New Republicans could be the x-factor in Duval County primaries

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Here’s what we know about the primary in Duval County, as of the close of Early Voting on Sunday.

Turnout, thus far, is at 14.14 percent.

Of the Democrats, 33,210 of 230,529 — or 14.6 percent — have voted.

Meanwhile, of the 215,025 Republicans registered, 40,423 — or 18.8 percent — have voted.

Of the 120,124 NPA voters, 6,470 have voted thus far. A modest number, driven by the solar amendment and the pension tax.

Obviously, turnout skews Republican, which can be analyzed one of two ways.

One interpretation: the Corrine Brown turnout machine, needed more this year than any other given the shifting of her district, didn’t exactly work in high gear.

Brown closed the pre-primary period with $24,600 on hand, and did bring in money afterwards — though not enough, given that she put $20,000 of her own money (money likely needed for her legal fight) in on Aug. 26.

“Souls to the Polls” Sunday, a traditionally Democratic turnout operation, saw 7,425 voters heading to the polls … roughly 10 percent of the total turnout.

The second interpretation: much of the swing can be attributed to Democrats becoming Republicans for this primary, solely to vote against two embattled incumbents: Angela Corey for state attorney and Matt Shirk for public defender.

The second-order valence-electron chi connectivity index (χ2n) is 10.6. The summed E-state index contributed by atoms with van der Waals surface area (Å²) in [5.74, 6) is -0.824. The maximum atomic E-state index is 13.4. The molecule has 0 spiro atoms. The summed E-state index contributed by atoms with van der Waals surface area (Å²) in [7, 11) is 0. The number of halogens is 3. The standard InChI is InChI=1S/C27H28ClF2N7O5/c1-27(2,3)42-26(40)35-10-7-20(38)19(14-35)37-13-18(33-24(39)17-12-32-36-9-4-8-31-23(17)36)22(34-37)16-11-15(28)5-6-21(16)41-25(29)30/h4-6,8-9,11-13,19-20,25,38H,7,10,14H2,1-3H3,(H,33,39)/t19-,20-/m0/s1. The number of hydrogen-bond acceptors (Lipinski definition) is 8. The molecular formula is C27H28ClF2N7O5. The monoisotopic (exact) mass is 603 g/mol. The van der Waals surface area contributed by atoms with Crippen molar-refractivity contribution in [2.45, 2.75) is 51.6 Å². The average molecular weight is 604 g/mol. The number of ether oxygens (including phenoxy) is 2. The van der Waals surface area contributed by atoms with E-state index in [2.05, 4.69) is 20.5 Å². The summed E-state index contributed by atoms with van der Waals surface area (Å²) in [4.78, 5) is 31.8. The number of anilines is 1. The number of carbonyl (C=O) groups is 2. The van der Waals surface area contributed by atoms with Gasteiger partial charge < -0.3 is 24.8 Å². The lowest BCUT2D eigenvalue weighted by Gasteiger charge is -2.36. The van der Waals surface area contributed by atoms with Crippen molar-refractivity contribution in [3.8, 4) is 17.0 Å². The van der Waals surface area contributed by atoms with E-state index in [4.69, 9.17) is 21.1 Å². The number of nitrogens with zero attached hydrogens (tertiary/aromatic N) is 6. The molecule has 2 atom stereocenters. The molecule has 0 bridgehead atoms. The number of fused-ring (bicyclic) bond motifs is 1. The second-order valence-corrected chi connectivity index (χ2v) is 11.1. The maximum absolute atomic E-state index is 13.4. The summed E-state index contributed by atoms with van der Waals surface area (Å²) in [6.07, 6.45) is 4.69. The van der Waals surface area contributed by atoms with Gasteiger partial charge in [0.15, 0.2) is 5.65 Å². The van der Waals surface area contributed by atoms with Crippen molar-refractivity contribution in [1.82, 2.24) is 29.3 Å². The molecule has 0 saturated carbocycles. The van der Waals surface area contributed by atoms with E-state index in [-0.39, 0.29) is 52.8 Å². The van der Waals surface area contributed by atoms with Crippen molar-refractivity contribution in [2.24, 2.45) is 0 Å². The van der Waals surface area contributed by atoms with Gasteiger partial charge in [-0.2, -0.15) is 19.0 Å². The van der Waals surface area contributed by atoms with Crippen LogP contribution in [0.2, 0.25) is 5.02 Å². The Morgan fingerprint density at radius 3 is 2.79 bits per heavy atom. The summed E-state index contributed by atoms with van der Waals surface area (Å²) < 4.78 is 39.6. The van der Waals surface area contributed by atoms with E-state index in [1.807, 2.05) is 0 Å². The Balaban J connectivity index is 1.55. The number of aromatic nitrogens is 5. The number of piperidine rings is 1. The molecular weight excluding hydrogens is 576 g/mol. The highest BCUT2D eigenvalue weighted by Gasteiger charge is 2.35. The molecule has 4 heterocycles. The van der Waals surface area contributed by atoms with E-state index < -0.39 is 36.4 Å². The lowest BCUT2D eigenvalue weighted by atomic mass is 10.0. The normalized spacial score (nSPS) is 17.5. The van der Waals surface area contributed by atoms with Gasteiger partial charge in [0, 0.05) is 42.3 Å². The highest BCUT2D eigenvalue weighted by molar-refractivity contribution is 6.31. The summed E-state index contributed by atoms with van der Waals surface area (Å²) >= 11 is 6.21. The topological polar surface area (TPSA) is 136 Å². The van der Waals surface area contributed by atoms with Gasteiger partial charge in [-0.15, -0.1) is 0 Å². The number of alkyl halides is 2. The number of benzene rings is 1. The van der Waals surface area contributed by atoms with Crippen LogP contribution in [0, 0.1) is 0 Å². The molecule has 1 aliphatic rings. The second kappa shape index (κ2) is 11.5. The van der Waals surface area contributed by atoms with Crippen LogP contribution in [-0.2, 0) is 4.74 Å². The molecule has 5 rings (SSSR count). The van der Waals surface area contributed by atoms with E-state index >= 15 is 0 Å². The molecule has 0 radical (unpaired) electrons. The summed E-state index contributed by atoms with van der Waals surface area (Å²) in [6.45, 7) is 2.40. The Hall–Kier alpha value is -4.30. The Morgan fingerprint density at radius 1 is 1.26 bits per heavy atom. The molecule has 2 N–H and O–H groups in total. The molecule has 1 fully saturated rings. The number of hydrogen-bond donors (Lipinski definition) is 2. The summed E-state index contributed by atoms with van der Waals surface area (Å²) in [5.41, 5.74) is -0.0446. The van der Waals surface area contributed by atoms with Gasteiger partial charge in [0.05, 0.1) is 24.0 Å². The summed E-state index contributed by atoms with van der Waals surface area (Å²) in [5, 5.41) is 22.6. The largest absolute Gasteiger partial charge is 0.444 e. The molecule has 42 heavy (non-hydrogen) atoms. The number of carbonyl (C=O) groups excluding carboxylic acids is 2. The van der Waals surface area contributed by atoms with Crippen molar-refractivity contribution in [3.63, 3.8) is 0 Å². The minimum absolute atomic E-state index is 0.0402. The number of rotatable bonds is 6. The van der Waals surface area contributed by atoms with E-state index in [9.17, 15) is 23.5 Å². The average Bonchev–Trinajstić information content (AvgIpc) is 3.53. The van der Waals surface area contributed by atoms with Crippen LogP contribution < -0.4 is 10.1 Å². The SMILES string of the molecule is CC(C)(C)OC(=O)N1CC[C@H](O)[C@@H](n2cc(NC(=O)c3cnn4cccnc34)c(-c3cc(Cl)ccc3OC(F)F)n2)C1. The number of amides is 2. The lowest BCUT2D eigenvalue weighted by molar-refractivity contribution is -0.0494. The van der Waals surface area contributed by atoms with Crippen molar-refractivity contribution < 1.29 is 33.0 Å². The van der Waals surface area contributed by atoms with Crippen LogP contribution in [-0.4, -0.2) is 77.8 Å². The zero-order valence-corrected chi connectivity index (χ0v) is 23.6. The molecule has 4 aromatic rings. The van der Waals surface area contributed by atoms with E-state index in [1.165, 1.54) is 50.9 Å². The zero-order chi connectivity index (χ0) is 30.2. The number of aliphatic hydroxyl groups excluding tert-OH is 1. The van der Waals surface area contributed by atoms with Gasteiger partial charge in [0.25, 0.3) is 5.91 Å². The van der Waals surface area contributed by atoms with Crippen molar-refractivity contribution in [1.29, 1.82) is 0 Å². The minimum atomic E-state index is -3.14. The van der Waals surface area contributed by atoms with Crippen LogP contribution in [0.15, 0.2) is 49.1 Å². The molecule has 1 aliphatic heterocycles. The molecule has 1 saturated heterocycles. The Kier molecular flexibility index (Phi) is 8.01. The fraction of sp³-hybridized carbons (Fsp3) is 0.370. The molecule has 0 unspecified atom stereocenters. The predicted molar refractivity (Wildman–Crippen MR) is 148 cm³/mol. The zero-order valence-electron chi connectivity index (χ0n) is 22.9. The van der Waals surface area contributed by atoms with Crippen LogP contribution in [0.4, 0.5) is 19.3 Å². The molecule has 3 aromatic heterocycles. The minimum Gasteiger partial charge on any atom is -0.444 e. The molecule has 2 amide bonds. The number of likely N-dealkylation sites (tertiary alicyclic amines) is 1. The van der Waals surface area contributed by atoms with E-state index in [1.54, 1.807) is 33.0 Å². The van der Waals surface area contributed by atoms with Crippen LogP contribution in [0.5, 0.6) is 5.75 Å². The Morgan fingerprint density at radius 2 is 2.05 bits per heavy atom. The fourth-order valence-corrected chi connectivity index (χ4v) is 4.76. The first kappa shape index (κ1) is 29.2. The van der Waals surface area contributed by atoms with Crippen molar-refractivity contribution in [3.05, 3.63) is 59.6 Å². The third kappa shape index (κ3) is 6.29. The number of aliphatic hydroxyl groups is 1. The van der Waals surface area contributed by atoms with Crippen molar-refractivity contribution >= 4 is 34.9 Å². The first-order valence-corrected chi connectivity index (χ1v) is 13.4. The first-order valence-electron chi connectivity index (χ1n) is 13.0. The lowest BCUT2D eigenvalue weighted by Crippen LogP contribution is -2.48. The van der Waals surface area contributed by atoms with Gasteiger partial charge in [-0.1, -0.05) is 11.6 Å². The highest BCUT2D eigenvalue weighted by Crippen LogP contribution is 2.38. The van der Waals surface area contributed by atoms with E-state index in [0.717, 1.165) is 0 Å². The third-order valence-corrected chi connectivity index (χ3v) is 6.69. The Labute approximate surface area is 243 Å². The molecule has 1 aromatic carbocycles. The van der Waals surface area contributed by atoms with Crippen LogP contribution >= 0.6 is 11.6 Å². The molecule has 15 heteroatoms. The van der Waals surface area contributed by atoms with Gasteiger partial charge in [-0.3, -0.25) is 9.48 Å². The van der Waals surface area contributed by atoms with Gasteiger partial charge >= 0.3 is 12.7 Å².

Given that roughly 6,500 Dems became Republicans this year, with roughly 4,000 in the weeks leading up to the primary according to News 4 Jax, that group of presumably motivated voters could have made the difference in turnout.

The open question in that context is will that swing affect races elsewhere on the ballot?

From a competitive primary in Congressional District 4, to state House races in House Districts 11, 12, and 16, there are Republican races for open seats that hang in the balance.

House District 11, where Janet Adkins is leaving, sees a three-way race between Donnie Horner, Cord Byrd, and Sheri Treadwell.

HD 12 sees Clay Yarborough and Terrance Freeman both closing strong in the race to replace Lake Ray.

And the most expensive race for the State House in Northeast Florida is in HD 16, between Jason Fischer and Dick Kravitz. The winner seeks to replace Charles McBurney.

These new Republicans aren’t pollable in the same way as the “likely voters.”

They aren’t able to be targeted in the same way, especially with mailers targeted toward high-propensity voters.

Thus, turnout changes, driven by closed primaries in two regional races (the 4th Judicial Circuit encompasses Duval, Nassau, and Clay counties), may be an X factor in races that otherwise may be more predictable.

These temporary Republicans aren’t going to be moved, necessarily, by the red meat of the mailers.

And there is scant evidence of candidates in these state House races making a play for crossover votes.

Never mind races like the primary for clerk of court, between incumbent Ronnie Fussell and underfunded challenger Mike Riley, who wants to see courthouse wedding ceremonies reinstated.

Or the ultimate in insider baseball: races for committeeman/committeewoman slots, which see Peret Pass and John Scott facing off against a slate of candidates, at least some of whom (allegedly) were put up to running by opponents Karyn Morton and John Craft to clog the ballot.

Perhaps these new Republicans will mean nothing in the end in these races.

Then again, perhaps these new Republicans could be the margin of victory.

A.G. Gancarski

A.G. Gancarski has written for FloridaPolitics.com since 2014. He is based in Northeast Florida. He can be reached at [email protected] or on Twitter: @AGGancarski



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